Construction Loan Rates

January 27, 2011 by · Leave a Comment 

In general, your construction loan rate will either be the first year of an intermediate ARM like a 2/1, 5/1 or 7/1 ARM, or it will be an adjustable rate unrelated to the permanent financing rate.  It you get a 2/1 ARM, for example, the initial rate is fixed 2 years, and then would adjust annually the next 28 years.  The construction period would be 12 months, during which time the loan is interest only on the amount that has been disbursed (not the entire loan amount).  In the case of a 2/1 ARM (adjustable rate mortgage), after 12 months the house would be done (assuming all goes as planned) and the loan will be fixed one more year at the inital rate, and the loan will begin 29 year amortization from that point.  This would be the situation if you got a single close construction loan.

If your loan is only an interim construction loan (not the permanent financing), or if the rate during construction is adjustable, based on some index and margin over that index, with a promise of a note modification (without additional documentation) when the house is done, your construction loan rate will not be the same as your permanent loan rate.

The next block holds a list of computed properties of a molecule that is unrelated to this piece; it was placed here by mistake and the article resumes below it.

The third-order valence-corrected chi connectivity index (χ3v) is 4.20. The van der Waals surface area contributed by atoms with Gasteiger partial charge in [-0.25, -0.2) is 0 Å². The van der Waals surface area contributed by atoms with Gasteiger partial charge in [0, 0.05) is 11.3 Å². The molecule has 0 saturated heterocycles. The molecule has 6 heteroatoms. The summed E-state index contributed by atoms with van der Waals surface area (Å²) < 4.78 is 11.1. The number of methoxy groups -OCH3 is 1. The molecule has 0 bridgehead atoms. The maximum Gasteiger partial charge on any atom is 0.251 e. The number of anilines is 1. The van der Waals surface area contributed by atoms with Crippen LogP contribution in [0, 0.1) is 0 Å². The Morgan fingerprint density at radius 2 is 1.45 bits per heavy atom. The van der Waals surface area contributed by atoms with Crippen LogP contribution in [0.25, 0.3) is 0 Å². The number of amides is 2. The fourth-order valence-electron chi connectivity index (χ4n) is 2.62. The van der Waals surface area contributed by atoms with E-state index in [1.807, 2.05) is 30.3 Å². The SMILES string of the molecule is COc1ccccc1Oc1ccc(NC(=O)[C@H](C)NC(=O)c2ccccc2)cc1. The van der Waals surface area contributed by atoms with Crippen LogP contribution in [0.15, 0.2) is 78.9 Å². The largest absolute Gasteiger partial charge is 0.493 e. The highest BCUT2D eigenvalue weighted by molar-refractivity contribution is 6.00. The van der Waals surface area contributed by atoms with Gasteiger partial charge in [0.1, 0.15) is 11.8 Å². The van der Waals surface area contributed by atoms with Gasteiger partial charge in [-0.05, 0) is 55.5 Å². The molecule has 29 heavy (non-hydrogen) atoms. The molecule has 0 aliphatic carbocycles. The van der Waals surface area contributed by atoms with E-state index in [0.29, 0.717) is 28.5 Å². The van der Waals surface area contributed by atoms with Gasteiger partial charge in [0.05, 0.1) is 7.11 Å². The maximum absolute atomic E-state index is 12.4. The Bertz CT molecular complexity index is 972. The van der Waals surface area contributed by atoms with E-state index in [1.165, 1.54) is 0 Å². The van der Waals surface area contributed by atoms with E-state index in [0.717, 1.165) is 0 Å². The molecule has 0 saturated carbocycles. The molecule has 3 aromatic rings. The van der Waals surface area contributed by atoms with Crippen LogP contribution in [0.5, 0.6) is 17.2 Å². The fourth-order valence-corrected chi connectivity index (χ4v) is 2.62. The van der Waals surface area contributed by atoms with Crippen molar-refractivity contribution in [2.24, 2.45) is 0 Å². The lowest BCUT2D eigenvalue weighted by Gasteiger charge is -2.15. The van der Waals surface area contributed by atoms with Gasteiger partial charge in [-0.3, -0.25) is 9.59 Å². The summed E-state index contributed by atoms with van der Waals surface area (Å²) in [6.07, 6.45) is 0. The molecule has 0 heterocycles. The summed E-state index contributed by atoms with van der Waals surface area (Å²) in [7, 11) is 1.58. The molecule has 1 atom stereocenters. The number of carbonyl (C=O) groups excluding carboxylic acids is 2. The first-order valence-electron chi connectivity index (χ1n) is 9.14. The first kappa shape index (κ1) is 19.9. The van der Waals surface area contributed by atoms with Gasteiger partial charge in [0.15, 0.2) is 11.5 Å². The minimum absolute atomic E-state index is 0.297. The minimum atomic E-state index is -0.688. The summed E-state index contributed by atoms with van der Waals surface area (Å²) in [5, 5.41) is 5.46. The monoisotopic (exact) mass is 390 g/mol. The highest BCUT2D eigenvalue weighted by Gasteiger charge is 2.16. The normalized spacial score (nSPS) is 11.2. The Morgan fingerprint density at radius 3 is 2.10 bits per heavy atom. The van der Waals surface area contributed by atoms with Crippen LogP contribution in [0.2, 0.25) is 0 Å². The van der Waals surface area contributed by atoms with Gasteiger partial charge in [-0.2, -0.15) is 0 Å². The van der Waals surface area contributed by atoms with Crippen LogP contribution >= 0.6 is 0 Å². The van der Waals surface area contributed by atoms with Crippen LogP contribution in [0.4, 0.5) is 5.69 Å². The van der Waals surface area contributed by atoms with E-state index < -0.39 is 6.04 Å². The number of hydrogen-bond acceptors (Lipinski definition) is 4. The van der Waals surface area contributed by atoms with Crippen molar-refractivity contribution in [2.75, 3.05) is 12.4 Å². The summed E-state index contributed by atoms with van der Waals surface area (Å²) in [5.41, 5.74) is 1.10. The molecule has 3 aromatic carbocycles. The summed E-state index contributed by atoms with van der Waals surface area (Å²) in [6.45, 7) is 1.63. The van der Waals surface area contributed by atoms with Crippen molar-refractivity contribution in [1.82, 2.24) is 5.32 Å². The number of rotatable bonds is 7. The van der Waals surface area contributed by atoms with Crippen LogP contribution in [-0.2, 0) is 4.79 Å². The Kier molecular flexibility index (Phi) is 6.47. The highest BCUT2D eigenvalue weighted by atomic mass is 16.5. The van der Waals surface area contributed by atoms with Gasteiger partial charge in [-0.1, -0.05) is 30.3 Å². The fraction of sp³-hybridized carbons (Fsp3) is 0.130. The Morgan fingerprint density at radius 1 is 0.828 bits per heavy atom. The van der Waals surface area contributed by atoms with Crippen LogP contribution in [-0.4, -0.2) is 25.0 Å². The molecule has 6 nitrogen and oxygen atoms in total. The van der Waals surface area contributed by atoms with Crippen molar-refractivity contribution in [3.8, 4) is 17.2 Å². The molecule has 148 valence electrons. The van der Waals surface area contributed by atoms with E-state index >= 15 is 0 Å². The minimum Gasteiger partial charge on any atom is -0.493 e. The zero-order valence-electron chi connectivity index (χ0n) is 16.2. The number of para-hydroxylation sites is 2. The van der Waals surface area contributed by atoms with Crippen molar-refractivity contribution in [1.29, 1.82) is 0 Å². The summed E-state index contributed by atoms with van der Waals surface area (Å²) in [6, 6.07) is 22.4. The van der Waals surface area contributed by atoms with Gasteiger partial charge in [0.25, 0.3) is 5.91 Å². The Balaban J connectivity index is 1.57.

Contingency Reserve

June 9, 2010 by · Leave a Comment 

A contingency is an addition to the cost breakdown, usually based on a percentage of the hard costs, to be used to fund changes during the build.  For example, the borrower decides half way through the build that rather than granite tile, they want granite slab in the kitchen.  They can either pay that out of pocket, or if they have a contingency reserve, that will fund the difference.  The money for changes cannot be shifted from one line item to another.  Historically, some banks have required a contingency reserve.  Currently, a contingency reserve is allowed, but generally not required on all of our construction loan programs.  Even when a contingency is desired, sometimes there is not room in the deal based on loan-to-cost calculations or the loan amounts for which the borrower can qualify.  Program # 4 allows for a cost plus contract (as opposed to fixed price), and in this case does require a contingency.  A contingency reserve may also be required if the borrower will be their own general contractor.  This is possible if one of the borrowers is a GC, they make their living from job income (not capital gains on real estate), and it is clear from the circumstances that they are building their own house and not trying to get cheap spec money.  Contingencies are usually 5 or 10% of the hard construction costs if used.